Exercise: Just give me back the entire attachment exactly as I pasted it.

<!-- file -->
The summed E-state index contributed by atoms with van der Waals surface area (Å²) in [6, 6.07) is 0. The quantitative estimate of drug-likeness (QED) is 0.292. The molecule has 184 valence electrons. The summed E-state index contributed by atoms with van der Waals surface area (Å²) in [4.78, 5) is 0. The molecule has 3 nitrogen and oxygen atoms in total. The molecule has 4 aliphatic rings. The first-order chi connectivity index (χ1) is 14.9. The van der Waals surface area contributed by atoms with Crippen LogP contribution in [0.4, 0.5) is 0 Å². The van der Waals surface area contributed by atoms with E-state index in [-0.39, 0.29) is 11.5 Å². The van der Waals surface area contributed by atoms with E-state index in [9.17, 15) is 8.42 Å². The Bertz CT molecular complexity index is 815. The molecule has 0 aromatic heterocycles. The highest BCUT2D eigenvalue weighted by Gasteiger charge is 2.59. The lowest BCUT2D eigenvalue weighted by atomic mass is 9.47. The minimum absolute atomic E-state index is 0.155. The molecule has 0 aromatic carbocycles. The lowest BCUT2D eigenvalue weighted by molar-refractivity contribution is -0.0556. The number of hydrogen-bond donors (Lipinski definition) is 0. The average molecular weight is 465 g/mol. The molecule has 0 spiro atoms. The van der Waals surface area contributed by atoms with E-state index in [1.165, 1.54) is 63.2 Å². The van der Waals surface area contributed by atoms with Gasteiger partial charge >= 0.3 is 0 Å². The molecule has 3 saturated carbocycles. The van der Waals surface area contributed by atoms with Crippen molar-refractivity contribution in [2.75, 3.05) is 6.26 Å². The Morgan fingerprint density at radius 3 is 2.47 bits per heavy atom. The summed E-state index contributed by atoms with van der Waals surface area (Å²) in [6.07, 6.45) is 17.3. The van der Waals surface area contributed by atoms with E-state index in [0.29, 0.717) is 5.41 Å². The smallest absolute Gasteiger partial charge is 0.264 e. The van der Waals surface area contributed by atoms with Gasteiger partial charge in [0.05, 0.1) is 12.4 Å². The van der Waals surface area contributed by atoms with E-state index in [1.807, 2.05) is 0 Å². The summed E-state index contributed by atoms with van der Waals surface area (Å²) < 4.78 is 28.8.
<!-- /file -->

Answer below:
The summed E-state index contributed by atoms with van der Waals surface area (Å²) in [6, 6.07) is 0. The quantitative estimate of drug-likeness (QED) is 0.292. The molecule has 184 valence electrons. The summed E-state index contributed by atoms with van der Waals surface area (Å²) in [4.78, 5) is 0. The molecule has 3 nitrogen and oxygen atoms in total. The molecule has 4 aliphatic rings. The first-order chi connectivity index (χ1) is 14.9. The van der Waals surface area contributed by atoms with Crippen LogP contribution in [0.4, 0.5) is 0 Å². The van der Waals surface area contributed by atoms with E-state index in [-0.39, 0.29) is 11.5 Å². The van der Waals surface area contributed by atoms with E-state index in [9.17, 15) is 8.42 Å². The Bertz CT molecular complexity index is 815. The molecule has 0 aromatic heterocycles. The highest BCUT2D eigenvalue weighted by Gasteiger charge is 2.59. The lowest BCUT2D eigenvalue weighted by atomic mass is 9.47. The minimum absolute atomic E-state index is 0.155. The molecule has 0 aromatic carbocycles. The lowest BCUT2D eigenvalue weighted by molar-refractivity contribution is -0.0556. The number of hydrogen-bond donors (Lipinski definition) is 0. The average molecular weight is 465 g/mol. The molecule has 0 spiro atoms. The van der Waals surface area contributed by atoms with E-state index in [1.165, 1.54) is 63.2 Å². The van der Waals surface area contributed by atoms with Gasteiger partial charge >= 0.3 is 0 Å². The molecule has 3 saturated carbocycles. The van der Waals surface area contributed by atoms with Crippen molar-refractivity contribution in [2.75, 3.05) is 6.26 Å². The Morgan fingerprint density at radius 3 is 2.47 bits per heavy atom. The summed E-state index contributed by atoms with van der Waals surface area (Å²) in [6.07, 6.45) is 17.3. The van der Waals surface area contributed by atoms with E-state index in [0.29, 0.717) is 5.41 Å². The smallest absolute Gasteiger partial charge is 0.264 e. The van der Waals surface area contributed by atoms with Gasteiger partial charge in [0.05, 0.1) is 12.4 Å². The van der Waals surface area contributed by atoms with E-state index in [1.807, 2.05) is 0 Å². The summed E-state index contributed by atoms with van der Waals surface area (Å²) < 4.78 is 28.8.